DEMOREST — Demorest officials are asking the FBI to look into the theft of $600,000 in public money.
Tuesday night, the city council unanimously adopted a resolution requesting the federal probe of money taken from city coffers from 2009 to 2013.
The resolution came after a private investigation, and one conducted by the Georgia Bureau of Investigation that was presented to the district attorney's office produced no results.
Mayor Rick Austin didn't hesitate to express his frustration with the process, saying the city has expended about $80,000 in taxpayer money to investigate what he believes should have been the GBI's work.
In response to a question from Councilwoman Florence Wikle about why the GBI and district attorney's office didn't pursue any information obtained during their investigation, Austin said, "You asked the million-dollar, actually the $600,000, question.
"I'll tell you that I have been greatly disappointed in how this process has worked," Austin said. "I know of no other place where a crime of this magnitude could be committed and no more work be done. We have done everything that the Georgia Bureau of Investigation has asked us to do, including spending a tremendous amount of money, in order to do their job."
Austin's frustration with the limited investigation by the GBI grew the more he discussed it.
"I'll tell you very simply, their answer to us for far too long is that this is a hard case," Austin said. "My answer to that is yes, it is a hard case, but you have a job to do. When the director of the Georgia Bureau of Investigation tells me that they have not even subpoenaed nor looked at bank records of folks that might be involved tells me that they've done a pretty sloppy job, and if they are doing this type of work then God help the citizens of the state of Georgia."
Austin cited information he received about a GBI investigation into the theft of guns from a Banks County business, saying if agents could tie one clue to an individual then they should be able to isolate the person or persons responsible for the theft of city money.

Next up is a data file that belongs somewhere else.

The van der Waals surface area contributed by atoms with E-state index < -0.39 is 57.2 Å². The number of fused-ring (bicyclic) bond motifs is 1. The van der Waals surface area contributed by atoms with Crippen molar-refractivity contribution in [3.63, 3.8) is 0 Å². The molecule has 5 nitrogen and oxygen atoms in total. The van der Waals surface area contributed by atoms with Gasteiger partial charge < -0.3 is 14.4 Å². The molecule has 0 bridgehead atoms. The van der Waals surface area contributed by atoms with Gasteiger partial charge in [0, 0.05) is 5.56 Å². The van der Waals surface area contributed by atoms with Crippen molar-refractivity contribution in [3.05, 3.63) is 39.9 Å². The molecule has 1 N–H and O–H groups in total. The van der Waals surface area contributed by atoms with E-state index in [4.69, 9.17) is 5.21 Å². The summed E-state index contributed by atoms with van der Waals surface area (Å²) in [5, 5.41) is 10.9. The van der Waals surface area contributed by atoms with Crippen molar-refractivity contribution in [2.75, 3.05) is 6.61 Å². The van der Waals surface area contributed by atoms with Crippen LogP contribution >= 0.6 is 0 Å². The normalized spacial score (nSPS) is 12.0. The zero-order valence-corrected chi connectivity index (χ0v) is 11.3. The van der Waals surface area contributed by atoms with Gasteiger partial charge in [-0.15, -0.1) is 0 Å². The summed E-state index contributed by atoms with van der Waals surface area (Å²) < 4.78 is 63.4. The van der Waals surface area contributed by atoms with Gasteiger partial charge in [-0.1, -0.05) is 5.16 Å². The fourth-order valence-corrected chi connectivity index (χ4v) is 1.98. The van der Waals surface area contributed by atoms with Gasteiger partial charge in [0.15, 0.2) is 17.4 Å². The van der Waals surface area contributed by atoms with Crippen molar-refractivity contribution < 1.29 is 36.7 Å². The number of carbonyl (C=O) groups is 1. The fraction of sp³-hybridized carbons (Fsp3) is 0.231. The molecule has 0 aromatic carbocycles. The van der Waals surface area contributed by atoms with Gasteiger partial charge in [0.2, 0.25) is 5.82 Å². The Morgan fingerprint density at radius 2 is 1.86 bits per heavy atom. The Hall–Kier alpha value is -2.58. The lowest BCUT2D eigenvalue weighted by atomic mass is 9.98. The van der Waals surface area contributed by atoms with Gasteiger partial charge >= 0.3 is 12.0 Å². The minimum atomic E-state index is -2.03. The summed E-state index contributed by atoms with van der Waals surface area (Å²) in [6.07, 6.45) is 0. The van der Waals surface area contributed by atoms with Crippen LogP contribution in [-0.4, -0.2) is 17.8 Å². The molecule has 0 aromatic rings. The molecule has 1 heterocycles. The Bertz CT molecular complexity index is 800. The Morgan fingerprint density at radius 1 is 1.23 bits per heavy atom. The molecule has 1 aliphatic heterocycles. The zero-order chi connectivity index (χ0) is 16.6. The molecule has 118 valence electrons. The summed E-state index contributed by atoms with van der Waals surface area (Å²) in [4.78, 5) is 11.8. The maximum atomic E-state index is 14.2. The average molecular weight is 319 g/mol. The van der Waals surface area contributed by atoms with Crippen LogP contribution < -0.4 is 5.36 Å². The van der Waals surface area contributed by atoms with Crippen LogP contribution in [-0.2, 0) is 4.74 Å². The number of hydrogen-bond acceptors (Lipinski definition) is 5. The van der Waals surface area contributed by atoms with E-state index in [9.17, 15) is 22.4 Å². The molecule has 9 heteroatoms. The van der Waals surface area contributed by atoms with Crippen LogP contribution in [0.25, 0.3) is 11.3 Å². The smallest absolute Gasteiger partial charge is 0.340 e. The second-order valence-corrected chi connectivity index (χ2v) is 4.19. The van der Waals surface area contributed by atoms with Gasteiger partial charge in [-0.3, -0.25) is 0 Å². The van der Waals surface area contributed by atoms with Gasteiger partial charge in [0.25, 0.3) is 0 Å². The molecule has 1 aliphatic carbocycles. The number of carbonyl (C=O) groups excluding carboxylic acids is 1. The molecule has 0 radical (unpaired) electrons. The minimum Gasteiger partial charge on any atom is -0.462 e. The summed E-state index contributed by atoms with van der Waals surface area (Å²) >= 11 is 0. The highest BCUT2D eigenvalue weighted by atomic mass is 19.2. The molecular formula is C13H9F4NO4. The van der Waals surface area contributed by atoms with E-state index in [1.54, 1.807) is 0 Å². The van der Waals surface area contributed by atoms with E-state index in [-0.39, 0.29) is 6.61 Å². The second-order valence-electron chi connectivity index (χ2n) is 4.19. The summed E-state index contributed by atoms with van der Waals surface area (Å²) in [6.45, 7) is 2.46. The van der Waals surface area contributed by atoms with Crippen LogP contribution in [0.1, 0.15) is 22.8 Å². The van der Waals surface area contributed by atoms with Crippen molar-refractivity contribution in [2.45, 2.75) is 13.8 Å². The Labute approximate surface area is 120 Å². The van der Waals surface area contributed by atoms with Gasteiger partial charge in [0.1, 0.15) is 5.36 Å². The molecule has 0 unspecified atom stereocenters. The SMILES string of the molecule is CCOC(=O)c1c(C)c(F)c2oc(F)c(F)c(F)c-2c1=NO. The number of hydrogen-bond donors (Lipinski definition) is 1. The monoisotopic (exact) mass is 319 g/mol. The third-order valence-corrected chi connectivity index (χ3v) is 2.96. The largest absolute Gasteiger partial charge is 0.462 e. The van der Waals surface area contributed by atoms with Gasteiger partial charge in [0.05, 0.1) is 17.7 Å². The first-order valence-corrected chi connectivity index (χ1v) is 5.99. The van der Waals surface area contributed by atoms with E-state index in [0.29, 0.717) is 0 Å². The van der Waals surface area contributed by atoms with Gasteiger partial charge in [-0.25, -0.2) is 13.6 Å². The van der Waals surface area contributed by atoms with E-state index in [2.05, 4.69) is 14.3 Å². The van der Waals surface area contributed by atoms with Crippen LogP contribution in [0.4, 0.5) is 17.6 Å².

"They found a hammer at the scene of that [Banks County] crime," Austin said. "They were able to take that hammer and connect that hammer to a purchase sale in a hardware store in Athens, Ga., and tie it to a female that actually purchased the hammer. If you can take a hammer, of which there must be at least a half a million in Northeast Georgia, and be able to figure that information out, and you tell me that we can't take the information that we paid for and handed them and done their job for them and can't and aren't willing to at least pull bank records and examine the potential people who may have taken $600,000 is inexcusable and unacceptable!"
Acknowledging Austin's comments about what he said is an incomplete state investigation, Councilman Sean Moore said city leaders need to be careful not to spend too much additional money on any subsequent pursuit of justice.
City Attorney Joey Homans said if the city has to present information to a grand jury at some point it could cost up to $10,000, but that should be about the only additional expense.
Austin said the city meets the criteria for the FBI to take the case.
"In order for the Federal Bureau of Investigation to become involved, there has to be federal funds potentially involved," Austin said. "You have to be a receiver of federal funds, and tonight we talked through the bonds —the refinancing of the USDA bonds. That's $7 million. That's a drop compared to what we've done in the past. We've definitely utilized federal funds. It qualifies us for the Federal Bureau of Investigation."
While the city qualifies for an FBI investigation, Austin isn't sure if that will happen, but he remains hopeful.
"This resolution is just a request and a plea for assistance as we try to put this issue to rest and find resolution to this missing money," Austin said.